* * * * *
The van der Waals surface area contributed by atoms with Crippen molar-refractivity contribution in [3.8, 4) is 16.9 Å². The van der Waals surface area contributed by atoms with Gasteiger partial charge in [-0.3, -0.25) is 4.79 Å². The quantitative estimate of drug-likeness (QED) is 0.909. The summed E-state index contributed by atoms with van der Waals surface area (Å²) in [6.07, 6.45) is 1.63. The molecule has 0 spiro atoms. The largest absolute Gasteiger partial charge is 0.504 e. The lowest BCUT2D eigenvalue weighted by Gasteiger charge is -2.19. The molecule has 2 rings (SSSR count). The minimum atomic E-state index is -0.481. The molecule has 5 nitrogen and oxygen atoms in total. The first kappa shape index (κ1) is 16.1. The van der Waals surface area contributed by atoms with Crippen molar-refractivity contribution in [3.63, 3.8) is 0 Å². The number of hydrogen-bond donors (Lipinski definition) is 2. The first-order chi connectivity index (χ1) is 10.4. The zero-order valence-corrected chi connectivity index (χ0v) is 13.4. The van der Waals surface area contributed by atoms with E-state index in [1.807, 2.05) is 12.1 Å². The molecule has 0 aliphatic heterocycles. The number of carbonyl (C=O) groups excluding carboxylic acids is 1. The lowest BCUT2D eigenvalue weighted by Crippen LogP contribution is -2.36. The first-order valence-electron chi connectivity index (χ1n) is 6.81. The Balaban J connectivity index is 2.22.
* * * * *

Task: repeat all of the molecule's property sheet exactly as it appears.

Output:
The van der Waals surface area contributed by atoms with Crippen molar-refractivity contribution in [3.8, 4) is 16.9 Å². The van der Waals surface area contributed by atoms with Gasteiger partial charge in [-0.3, -0.25) is 4.79 Å². The quantitative estimate of drug-likeness (QED) is 0.909. The summed E-state index contributed by atoms with van der Waals surface area (Å²) in [6.07, 6.45) is 1.63. The molecule has 0 spiro atoms. The largest absolute Gasteiger partial charge is 0.504 e. The lowest BCUT2D eigenvalue weighted by Gasteiger charge is -2.19. The molecule has 2 rings (SSSR count). The minimum atomic E-state index is -0.481. The molecule has 5 nitrogen and oxygen atoms in total. The first kappa shape index (κ1) is 16.1. The van der Waals surface area contributed by atoms with Crippen molar-refractivity contribution in [3.63, 3.8) is 0 Å². The number of hydrogen-bond donors (Lipinski definition) is 2. The first-order chi connectivity index (χ1) is 10.4. The zero-order valence-corrected chi connectivity index (χ0v) is 13.4. The van der Waals surface area contributed by atoms with E-state index in [1.807, 2.05) is 12.1 Å². The molecule has 0 aliphatic heterocycles. The number of carbonyl (C=O) groups excluding carboxylic acids is 1. The lowest BCUT2D eigenvalue weighted by Crippen LogP contribution is -2.36. The first-order valence-electron chi connectivity index (χ1n) is 6.81. The Balaban J connectivity index is 2.22.